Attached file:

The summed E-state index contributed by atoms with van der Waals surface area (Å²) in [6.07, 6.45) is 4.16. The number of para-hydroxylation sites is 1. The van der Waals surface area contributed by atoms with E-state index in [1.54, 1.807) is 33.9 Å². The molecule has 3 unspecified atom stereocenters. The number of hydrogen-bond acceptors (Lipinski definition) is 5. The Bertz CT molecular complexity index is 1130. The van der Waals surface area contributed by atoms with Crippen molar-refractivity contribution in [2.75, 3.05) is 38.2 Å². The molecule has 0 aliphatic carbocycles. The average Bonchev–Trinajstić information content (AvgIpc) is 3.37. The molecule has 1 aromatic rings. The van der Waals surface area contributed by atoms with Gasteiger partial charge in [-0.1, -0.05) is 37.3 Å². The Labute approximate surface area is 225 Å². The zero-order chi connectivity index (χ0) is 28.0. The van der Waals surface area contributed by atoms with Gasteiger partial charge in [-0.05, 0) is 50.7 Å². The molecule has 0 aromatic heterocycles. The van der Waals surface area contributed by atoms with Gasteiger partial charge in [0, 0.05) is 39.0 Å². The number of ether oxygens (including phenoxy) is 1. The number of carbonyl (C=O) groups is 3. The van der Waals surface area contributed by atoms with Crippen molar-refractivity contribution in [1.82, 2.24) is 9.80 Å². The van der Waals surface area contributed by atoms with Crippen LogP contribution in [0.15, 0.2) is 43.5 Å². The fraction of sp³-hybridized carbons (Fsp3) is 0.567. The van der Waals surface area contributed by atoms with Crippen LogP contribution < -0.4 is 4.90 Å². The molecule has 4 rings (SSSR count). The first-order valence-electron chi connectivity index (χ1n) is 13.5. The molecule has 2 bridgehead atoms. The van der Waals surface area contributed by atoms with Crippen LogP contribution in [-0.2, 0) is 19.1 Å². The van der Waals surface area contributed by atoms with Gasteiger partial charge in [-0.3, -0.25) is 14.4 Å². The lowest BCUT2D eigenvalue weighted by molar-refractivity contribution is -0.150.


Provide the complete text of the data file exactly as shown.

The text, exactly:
The summed E-state index contributed by atoms with van der Waals surface area (Å²) in [6.07, 6.45) is 4.16. The number of para-hydroxylation sites is 1. The van der Waals surface area contributed by atoms with E-state index in [1.54, 1.807) is 33.9 Å². The molecule has 3 unspecified atom stereocenters. The number of hydrogen-bond acceptors (Lipinski definition) is 5. The Bertz CT molecular complexity index is 1130. The van der Waals surface area contributed by atoms with Crippen molar-refractivity contribution in [2.75, 3.05) is 38.2 Å². The molecule has 0 aliphatic carbocycles. The average Bonchev–Trinajstić information content (AvgIpc) is 3.37. The molecule has 1 aromatic rings. The van der Waals surface area contributed by atoms with Gasteiger partial charge in [-0.1, -0.05) is 37.3 Å². The Labute approximate surface area is 225 Å². The zero-order chi connectivity index (χ0) is 28.0. The van der Waals surface area contributed by atoms with Gasteiger partial charge in [-0.05, 0) is 50.7 Å². The molecule has 0 aromatic heterocycles. The van der Waals surface area contributed by atoms with Gasteiger partial charge in [0, 0.05) is 39.0 Å². The number of ether oxygens (including phenoxy) is 1. The number of carbonyl (C=O) groups is 3. The van der Waals surface area contributed by atoms with Crippen molar-refractivity contribution in [1.82, 2.24) is 9.80 Å². The van der Waals surface area contributed by atoms with Crippen LogP contribution in [0.15, 0.2) is 43.5 Å². The fraction of sp³-hybridized carbons (Fsp3) is 0.567. The van der Waals surface area contributed by atoms with Crippen LogP contribution < -0.4 is 4.90 Å². The molecule has 4 rings (SSSR count). The first-order valence-electron chi connectivity index (χ1n) is 13.5. The molecule has 2 bridgehead atoms. The van der Waals surface area contributed by atoms with Crippen LogP contribution in [-0.2, 0) is 19.1 Å². The van der Waals surface area contributed by atoms with Gasteiger partial charge in [-0.3, -0.25) is 14.4 Å². The lowest BCUT2D eigenvalue weighted by molar-refractivity contribution is -0.150.